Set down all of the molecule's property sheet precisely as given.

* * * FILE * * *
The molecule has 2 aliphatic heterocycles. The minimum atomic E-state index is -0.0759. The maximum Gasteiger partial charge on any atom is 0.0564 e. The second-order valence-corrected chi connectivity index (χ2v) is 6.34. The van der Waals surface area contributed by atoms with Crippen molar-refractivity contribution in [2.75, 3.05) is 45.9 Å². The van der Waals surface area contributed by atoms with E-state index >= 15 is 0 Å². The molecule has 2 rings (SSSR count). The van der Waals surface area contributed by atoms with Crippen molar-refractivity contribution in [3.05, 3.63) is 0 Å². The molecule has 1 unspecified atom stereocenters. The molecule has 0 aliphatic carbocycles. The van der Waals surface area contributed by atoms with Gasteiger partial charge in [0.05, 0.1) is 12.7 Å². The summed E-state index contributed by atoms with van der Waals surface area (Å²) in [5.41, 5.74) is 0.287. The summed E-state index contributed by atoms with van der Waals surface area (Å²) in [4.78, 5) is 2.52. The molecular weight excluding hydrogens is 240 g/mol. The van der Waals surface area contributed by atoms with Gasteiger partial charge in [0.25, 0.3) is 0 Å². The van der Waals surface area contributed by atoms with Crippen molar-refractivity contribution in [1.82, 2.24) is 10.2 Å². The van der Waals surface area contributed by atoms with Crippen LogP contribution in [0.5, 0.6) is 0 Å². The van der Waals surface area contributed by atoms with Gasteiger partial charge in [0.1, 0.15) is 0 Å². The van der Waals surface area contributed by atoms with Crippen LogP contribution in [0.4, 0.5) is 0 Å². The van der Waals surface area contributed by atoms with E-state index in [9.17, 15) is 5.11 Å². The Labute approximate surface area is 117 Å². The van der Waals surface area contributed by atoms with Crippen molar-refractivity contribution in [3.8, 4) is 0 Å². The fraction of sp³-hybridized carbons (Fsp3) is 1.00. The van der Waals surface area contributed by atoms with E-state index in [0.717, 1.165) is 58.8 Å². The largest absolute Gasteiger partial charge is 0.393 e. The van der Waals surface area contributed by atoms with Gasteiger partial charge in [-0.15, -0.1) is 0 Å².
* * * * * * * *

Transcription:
The molecule has 2 aliphatic heterocycles. The minimum atomic E-state index is -0.0759. The maximum Gasteiger partial charge on any atom is 0.0564 e. The second-order valence-corrected chi connectivity index (χ2v) is 6.34. The van der Waals surface area contributed by atoms with Crippen molar-refractivity contribution in [2.75, 3.05) is 45.9 Å². The van der Waals surface area contributed by atoms with E-state index >= 15 is 0 Å². The molecule has 2 rings (SSSR count). The van der Waals surface area contributed by atoms with Crippen molar-refractivity contribution in [3.05, 3.63) is 0 Å². The molecule has 1 unspecified atom stereocenters. The molecule has 0 aliphatic carbocycles. The van der Waals surface area contributed by atoms with Gasteiger partial charge in [0.05, 0.1) is 12.7 Å². The summed E-state index contributed by atoms with van der Waals surface area (Å²) in [5.41, 5.74) is 0.287. The summed E-state index contributed by atoms with van der Waals surface area (Å²) in [4.78, 5) is 2.52. The molecular weight excluding hydrogens is 240 g/mol. The van der Waals surface area contributed by atoms with Gasteiger partial charge in [0.25, 0.3) is 0 Å². The van der Waals surface area contributed by atoms with Crippen molar-refractivity contribution in [1.82, 2.24) is 10.2 Å². The van der Waals surface area contributed by atoms with Crippen LogP contribution in [0.5, 0.6) is 0 Å². The van der Waals surface area contributed by atoms with Gasteiger partial charge in [0.1, 0.15) is 0 Å². The van der Waals surface area contributed by atoms with Crippen LogP contribution in [0.4, 0.5) is 0 Å². The van der Waals surface area contributed by atoms with E-state index in [9.17, 15) is 5.11 Å². The Labute approximate surface area is 117 Å². The van der Waals surface area contributed by atoms with Crippen molar-refractivity contribution in [3.8, 4) is 0 Å². The fraction of sp³-hybridized carbons (Fsp3) is 1.00. The van der Waals surface area contributed by atoms with E-state index in [0.717, 1.165) is 58.8 Å². The largest absolute Gasteiger partial charge is 0.393 e. The van der Waals surface area contributed by atoms with Gasteiger partial charge in [-0.15, -0.1) is 0 Å².